Less than six months after taking over as president and publisher of Globe Pequot Press, Scott Watrous is repositioning the company to expand beyond its traditional niche areas in such segments as travel guides and outdoor books. "Here's the challenge we face," Watrous told PW in a wide-ranging interview at the company's offices. "We're very successful with our regional publishing. I want that to be part of our company. But I want to play with the big guys for particular lines of books." Watrous, formerly with Adams Media, took over for longtime Globe head Linda Kennedy in early May.
Judging by early response to From Baghdad, with Love: A Marine, the War, and a Dog Named Lava by Lt. Col. Jay Kopelman with Melinda Roth, which was released earlier this month under the company's Lyons Press imprint, Watrous's efforts are off to a solid start. The book—which looks at the war through the prism of a group of marines and Iraqi citizens who smuggled an abandoned dog out of the country and into the U.S.—had the largest shipped number in the company's history: 100,000 copies. And it has already gone back to press two more times, for an in-print total of 130,000; a fourth printing is in the works.
From Baghdad is an example of a new "A-List" imprint that Watrous plans to add in fall 2007. The imprint will feature titles that the company believes have the potential to break out in the general market. "We've got three or four books coming up that could fit into a bestseller imprint," Watrous said. Among the titles he cited are a Swedish bestseller by filmmaker Lena Einhorn, which is being crashed out for Lyons's spring list, and a fall 2007 book on Hillary Clinton. Books in the as-yet-unnamed "A-List" imprint will launch with print runs of 50,000 copies.
Two other new lines—Skirt! and Where—will be added next fall, part of a synergistic effort on the part of Globe to work more closely with parent company Morris Communications. Headquartered in Augusta, Ga., Morris owns 27 daily newspapers, as well as other newspapers and magazines, radio stations and an outdoor advertising firm, among other businesses. This month, Globe began working with Morris to promote both From Baghdad and Mark. K. Updegrove's Second Acts: Presidential Lives and Legacies After the White House through its outdoor billboard company, and Globe recently named Kathryn Mennone to the newly created position of director of strategic partnerships to actively seek out opportunities for both Morris and Globe.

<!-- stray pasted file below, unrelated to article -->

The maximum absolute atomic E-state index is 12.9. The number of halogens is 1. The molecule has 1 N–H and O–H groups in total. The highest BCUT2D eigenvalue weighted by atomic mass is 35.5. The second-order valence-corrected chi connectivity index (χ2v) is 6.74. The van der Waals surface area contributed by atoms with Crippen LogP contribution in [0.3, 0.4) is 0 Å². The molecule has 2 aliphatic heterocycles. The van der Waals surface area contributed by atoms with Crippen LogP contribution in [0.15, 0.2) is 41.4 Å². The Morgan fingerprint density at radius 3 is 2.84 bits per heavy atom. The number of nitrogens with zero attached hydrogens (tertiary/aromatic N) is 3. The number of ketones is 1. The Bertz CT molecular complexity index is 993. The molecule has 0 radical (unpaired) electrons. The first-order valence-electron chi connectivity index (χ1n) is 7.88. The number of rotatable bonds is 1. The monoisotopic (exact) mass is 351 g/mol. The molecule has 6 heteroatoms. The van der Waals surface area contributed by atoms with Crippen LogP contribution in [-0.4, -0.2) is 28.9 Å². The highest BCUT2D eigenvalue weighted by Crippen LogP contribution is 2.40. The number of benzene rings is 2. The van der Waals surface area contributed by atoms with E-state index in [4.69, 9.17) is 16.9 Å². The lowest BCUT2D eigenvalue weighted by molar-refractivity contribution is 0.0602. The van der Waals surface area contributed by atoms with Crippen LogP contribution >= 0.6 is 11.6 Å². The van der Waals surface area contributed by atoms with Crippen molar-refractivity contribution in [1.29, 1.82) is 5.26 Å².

Skirt!, which takes its name from Morris's monthly tabloid Skirt! magazine, is Globe's first women's-oriented line, and it has a young demographic. "We've got to grow the business, and I don't think you can grow it in niches or with men as your customer," said Watrous of Globe's typical readers, middle-aged men interested in hunting and fishing. Watrous hopes to introduce two Skirt! titles next year. Both will take the same kind of playful approach to parenting, relationships and health as the magazine, which has a readership of 100,000.
Where guides—based on Where magazine, which is available in four- and five-star hotels in 43 markets, including Europe and Asia—will also be geared to a younger demographic than Globe's other travel books. "It's not Rough Guides," said Watrous, who described the new line for business travelers, which will start with eight books in fall '07, as very visual, with the print equivalent of sound bites.
At the same time, Globe plans to reinvigorate older lines like Two Dot, which was originally part of Falcon and publishes books on western history. Cadogan Guides, the travel brand owned by Morris, is currently in the midst of an overhaul. And the Lyons imprint, which specializes in the outdoors, pets and military titles, began changing a year ago with the appointment of former agent Eugene Brissie. He has broadened the list to include current affairs titles, and they are being promoted more aggressively in advance of publication. Only in the past few months has Globe had its own in-house design team to assist with these efforts.
But while adding and dusting off imprints is one thing, Watrous said that he'd like to publish fewer books. "The plan is to pare down," he said. "Right now we publish 500 new and revised books a year. That's too many for a company of our size." Globe has 145 employees and an active backlist of 5,000 titles. Watrous declined to discusss sales, but PW estimates revenue is just under $50 million annually.
Overall, Watrous's goal is to turn Globe into a more nimble company, able to rapidly respond to changes in the book business. Reflecting that approach, Watrous is forming a custom-publishing division, not unlike one he created when he was at Adams, which hit $1 million in sales its first year. Debra Polansky will head the division, while continuing to handle custom publishing for Reader's Digest.
In addition, Watrous would like to add to the 17 distribution clients Globe currently has. "It's a meaningful business for us," said Watrous, who has made several changes in sales, including the appointment of Michelle Lewy as v-p of sales and Chris Grimm as director of field sales.
"Now is not a time for the faint of heart to be in the book business," Watrous noted, alluding to the many shifts in recent years. Substitute "Globe Pequot Press" for "book business," and it's an equally apt description of the shakeup underway to reposition the 59-year-old company for growth.